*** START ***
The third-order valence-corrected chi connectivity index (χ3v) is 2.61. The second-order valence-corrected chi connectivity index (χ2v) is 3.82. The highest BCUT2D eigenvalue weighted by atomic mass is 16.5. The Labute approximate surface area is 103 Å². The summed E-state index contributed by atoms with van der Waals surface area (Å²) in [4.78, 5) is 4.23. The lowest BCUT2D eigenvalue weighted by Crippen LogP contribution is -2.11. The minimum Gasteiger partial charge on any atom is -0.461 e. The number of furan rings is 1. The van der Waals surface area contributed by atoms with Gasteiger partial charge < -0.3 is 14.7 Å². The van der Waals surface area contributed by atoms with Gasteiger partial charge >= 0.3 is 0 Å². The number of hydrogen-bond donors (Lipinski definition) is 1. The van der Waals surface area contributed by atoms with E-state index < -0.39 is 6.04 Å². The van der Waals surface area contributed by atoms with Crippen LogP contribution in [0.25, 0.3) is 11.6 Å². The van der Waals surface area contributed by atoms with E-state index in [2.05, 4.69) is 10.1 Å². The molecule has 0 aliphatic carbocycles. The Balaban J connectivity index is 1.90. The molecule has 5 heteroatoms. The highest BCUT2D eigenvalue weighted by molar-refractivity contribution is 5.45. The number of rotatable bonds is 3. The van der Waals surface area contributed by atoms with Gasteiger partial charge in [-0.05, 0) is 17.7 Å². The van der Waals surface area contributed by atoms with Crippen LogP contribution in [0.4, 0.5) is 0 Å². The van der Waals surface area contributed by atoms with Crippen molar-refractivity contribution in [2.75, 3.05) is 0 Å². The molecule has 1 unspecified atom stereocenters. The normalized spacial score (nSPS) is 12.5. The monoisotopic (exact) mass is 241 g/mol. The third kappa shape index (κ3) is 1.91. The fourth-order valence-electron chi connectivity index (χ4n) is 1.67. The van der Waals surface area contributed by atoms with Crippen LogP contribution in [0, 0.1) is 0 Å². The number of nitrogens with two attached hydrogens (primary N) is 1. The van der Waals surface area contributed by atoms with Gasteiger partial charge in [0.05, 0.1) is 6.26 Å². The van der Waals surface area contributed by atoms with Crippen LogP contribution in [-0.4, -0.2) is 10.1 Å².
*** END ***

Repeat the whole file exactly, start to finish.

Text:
The third-order valence-corrected chi connectivity index (χ3v) is 2.61. The second-order valence-corrected chi connectivity index (χ2v) is 3.82. The highest BCUT2D eigenvalue weighted by atomic mass is 16.5. The Labute approximate surface area is 103 Å². The summed E-state index contributed by atoms with van der Waals surface area (Å²) in [4.78, 5) is 4.23. The lowest BCUT2D eigenvalue weighted by Crippen LogP contribution is -2.11. The minimum Gasteiger partial charge on any atom is -0.461 e. The number of furan rings is 1. The van der Waals surface area contributed by atoms with Gasteiger partial charge < -0.3 is 14.7 Å². The van der Waals surface area contributed by atoms with Gasteiger partial charge >= 0.3 is 0 Å². The number of hydrogen-bond donors (Lipinski definition) is 1. The van der Waals surface area contributed by atoms with E-state index < -0.39 is 6.04 Å². The van der Waals surface area contributed by atoms with Crippen LogP contribution in [0.25, 0.3) is 11.6 Å². The van der Waals surface area contributed by atoms with E-state index in [2.05, 4.69) is 10.1 Å². The molecule has 0 aliphatic carbocycles. The Balaban J connectivity index is 1.90. The molecule has 5 heteroatoms. The highest BCUT2D eigenvalue weighted by molar-refractivity contribution is 5.45. The number of rotatable bonds is 3. The van der Waals surface area contributed by atoms with Gasteiger partial charge in [-0.05, 0) is 17.7 Å². The van der Waals surface area contributed by atoms with Crippen LogP contribution in [0.4, 0.5) is 0 Å². The van der Waals surface area contributed by atoms with Crippen molar-refractivity contribution in [2.75, 3.05) is 0 Å². The molecule has 1 unspecified atom stereocenters. The normalized spacial score (nSPS) is 12.5. The monoisotopic (exact) mass is 241 g/mol. The third kappa shape index (κ3) is 1.91. The fourth-order valence-electron chi connectivity index (χ4n) is 1.67. The van der Waals surface area contributed by atoms with Crippen LogP contribution in [0, 0.1) is 0 Å². The number of nitrogens with two attached hydrogens (primary N) is 1. The van der Waals surface area contributed by atoms with Gasteiger partial charge in [0.05, 0.1) is 6.26 Å². The van der Waals surface area contributed by atoms with Crippen LogP contribution in [-0.4, -0.2) is 10.1 Å².